CARLETON PLACE - It’s a good thing that Lanark County can laugh at itself.
Carleton Place, Smiths Falls, and even Lanark came in for some good-natured ribbing from the boys of the Comedy Night fundraiser for Lanark County Interval House, at the Carleton Place town hall on Saturday, Feb. 16.
Ending off the evening was home-town boy Jim McNally, who had fond memories of growing up in Carleton Place. It had clearly been a while since he’s been back though, which he noted in his act.
“My God you’ve cleaned the place up,” said McNally. “It’s gotten so as you can’t take your skidoo down the main street to go to the Queen’s anymore!”
While Carleton Place has become a bit more of a subdued suburban commuter town than a rough-and-ready Valley town, McNally wanted to have fun with CP’s new, cleaner reputation.
“How many of you are hammered right now?” said McNally, followed by silence. “My God this town has changed! They’ve pretty much run everyone out of town, aye? Take your snow mobiles and ice huts and get out! You’ve got your fancy electricity now.”
Fellow comedian Rick Currie also couldn’t resist the urge to poke fun at CP’s new, more respectable persona.
“You guys ever heard of AA? (Alcoholics Anonymous)” Currie asked, again met by silence. “Oh, right, I forgot, Carleton Place,” said Currie, a beer by his side.
The Rick Mercer Report writer – whose sister works at Interval House – also did not spare CP’s down-south cousin, Smiths Falls, either. Remembering back to a trip he took to see the historic Fortress of Louisbourg on Cape Breton island, Nova Scotia.
“See how people used to live 200 years ago,” Currie recalled of the billboards he saw on his way to the site. “I said, ‘Oh? So what! I’ve already been to Smiths Falls.”
McNally now calls Guelph, Ont. home, but he still fondly remembers climbing up to the top of the town hall with his step brother one Halloween night, to replace the Maple Leaf flag with the old Soviet hammer and sickle, which, during the Cold War, did not go over well.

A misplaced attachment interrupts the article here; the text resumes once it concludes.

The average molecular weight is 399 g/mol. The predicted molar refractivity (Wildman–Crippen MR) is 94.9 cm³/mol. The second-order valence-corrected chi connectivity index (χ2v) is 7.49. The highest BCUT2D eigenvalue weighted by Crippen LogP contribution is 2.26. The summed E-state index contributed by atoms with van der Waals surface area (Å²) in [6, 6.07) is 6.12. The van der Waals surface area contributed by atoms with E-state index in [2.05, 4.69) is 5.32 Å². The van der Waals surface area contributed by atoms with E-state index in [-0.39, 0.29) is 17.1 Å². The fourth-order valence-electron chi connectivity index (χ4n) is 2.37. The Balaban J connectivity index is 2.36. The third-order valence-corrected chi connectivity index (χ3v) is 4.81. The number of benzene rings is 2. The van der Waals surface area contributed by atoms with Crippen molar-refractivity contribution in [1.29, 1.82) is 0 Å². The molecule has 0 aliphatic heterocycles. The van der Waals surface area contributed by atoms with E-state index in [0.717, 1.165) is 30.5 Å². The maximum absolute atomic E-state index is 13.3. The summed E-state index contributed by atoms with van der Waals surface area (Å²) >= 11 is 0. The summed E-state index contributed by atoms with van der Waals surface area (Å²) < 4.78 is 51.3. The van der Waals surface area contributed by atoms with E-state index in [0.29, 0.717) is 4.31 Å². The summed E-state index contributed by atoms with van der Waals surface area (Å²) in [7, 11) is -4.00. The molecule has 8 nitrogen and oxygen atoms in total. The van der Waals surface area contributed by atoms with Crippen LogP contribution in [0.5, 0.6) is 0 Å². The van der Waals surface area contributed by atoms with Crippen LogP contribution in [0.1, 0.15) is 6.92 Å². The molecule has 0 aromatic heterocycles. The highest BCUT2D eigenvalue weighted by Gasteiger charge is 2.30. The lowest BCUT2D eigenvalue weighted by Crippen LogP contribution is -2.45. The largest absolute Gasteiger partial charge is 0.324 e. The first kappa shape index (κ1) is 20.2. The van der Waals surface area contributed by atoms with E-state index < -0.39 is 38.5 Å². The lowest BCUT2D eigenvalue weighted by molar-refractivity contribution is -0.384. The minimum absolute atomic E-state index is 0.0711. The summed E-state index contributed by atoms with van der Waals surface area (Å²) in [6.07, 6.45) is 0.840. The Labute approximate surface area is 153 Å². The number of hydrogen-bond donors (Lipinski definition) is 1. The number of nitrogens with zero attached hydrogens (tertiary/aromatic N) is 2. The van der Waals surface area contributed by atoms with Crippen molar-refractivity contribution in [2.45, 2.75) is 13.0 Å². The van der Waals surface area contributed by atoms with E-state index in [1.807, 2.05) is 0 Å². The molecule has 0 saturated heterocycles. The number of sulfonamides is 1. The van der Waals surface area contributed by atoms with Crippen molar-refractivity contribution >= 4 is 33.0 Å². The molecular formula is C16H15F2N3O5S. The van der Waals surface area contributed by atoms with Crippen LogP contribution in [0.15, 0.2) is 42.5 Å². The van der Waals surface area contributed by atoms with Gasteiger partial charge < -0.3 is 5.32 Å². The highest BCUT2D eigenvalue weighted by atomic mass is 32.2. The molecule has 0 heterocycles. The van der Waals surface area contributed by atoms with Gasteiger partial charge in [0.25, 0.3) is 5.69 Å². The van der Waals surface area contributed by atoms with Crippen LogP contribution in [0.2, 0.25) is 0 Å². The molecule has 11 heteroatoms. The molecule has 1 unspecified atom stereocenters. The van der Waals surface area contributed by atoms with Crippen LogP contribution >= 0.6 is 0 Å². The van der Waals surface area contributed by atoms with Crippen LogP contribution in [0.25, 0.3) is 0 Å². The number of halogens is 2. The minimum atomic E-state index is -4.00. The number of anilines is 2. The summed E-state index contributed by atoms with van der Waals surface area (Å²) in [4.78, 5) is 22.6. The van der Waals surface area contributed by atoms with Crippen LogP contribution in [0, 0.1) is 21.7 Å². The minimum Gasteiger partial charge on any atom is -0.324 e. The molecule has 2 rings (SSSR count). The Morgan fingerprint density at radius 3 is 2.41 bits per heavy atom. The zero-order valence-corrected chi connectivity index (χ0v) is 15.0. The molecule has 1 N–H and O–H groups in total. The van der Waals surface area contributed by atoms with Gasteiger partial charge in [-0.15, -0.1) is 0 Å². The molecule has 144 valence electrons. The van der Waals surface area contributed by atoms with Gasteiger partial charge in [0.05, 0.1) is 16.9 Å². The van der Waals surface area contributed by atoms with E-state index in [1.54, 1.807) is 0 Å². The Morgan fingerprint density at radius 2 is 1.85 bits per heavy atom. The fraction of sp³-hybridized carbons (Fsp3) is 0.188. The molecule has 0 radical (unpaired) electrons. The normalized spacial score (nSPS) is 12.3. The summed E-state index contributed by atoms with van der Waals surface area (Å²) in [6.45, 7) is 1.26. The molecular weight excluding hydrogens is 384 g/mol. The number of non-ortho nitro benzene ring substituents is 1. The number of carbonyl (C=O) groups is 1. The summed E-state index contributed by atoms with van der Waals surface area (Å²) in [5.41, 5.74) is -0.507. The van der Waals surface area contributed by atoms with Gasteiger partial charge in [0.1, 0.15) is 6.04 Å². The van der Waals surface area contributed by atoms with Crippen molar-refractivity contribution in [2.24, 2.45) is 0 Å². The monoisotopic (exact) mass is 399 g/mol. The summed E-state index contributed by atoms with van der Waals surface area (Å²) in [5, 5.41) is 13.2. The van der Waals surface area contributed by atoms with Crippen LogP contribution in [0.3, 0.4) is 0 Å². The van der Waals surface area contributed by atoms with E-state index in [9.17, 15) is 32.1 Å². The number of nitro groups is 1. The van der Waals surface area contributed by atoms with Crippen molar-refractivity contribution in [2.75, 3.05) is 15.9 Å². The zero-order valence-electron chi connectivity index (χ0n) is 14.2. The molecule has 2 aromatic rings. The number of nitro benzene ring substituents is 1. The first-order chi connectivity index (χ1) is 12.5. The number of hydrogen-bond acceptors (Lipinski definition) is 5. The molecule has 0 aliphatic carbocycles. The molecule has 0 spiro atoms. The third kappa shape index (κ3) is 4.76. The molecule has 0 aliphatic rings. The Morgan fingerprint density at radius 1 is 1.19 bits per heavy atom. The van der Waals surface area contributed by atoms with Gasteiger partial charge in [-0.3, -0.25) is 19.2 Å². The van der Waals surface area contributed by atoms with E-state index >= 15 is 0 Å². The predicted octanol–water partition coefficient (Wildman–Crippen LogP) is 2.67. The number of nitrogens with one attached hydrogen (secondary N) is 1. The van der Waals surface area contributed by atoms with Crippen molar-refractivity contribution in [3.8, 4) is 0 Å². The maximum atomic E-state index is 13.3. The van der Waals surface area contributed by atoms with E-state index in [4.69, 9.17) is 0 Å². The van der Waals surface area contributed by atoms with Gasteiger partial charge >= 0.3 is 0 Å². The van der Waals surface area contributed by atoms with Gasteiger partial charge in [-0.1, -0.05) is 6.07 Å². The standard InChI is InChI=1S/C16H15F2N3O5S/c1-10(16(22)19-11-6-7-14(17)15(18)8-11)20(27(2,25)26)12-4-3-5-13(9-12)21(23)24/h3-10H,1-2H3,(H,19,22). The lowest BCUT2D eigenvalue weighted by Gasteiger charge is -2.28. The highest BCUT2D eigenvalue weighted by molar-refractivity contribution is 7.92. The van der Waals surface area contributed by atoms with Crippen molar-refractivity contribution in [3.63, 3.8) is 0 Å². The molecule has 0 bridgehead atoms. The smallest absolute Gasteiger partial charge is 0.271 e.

(Now, this is a comedian telling the story, so, we take it with a grain of salt.)
McNally went to school at Carleton Place High School and said he was glad to be back performing, a far cry from his days in drama at CPHS. Later, McNally met up with Currie and Currie wrote his first five-minute stand-up routine. Both men then entered a comedy competition and McNally won – with Currie’s piece. Currie came in second. The duo also started up the Cracking Up the Capital comedy festival together, and they intend to honour comedy legend Mike Macdonald soon.
Back stage, the “green room,” was a mixed contrast of studious seriousness, and comedians trying to make other comedians laugh, with the aid of various accents, from Irish to Jewish to Newfoundlander.
“This Princess Diana stuff is still good, right?” one asks about his very timely material. “Yeah, use it after Mulroney,” replies another, before riffing on Canada’s ice skating sweetheart from the 1988 Calgary Winter Olympics, Elizabeth Manley who, in this off-colour routine, comes across as more ice queen than skating girl-next-door.
As the men paced the boards on stage, behind the red curtain, psyching themselves up for their routines, getting into the right head space, as Tracey Lamb, the president of the Carleton Place and District Chamber of Commerce, the evening’s co-sponsor, is the first up to the microphone.
“The chamber has been happy to partner with different groups to bring awareness to important social issues,” said Lamb.
While the issue of domestic abuse is no laughing matter, Interval House’s executive director, Erin Lee-Todd, reminded the audience that laughter is a great tool for anyone dealing with adversity.
“Laughter is a great way to heal,” said Lee-Todd. “It is a great way to honour women. (Please) laugh until it hurts you in your belly because you don’t know how lucky you are to be able to laugh in safety.”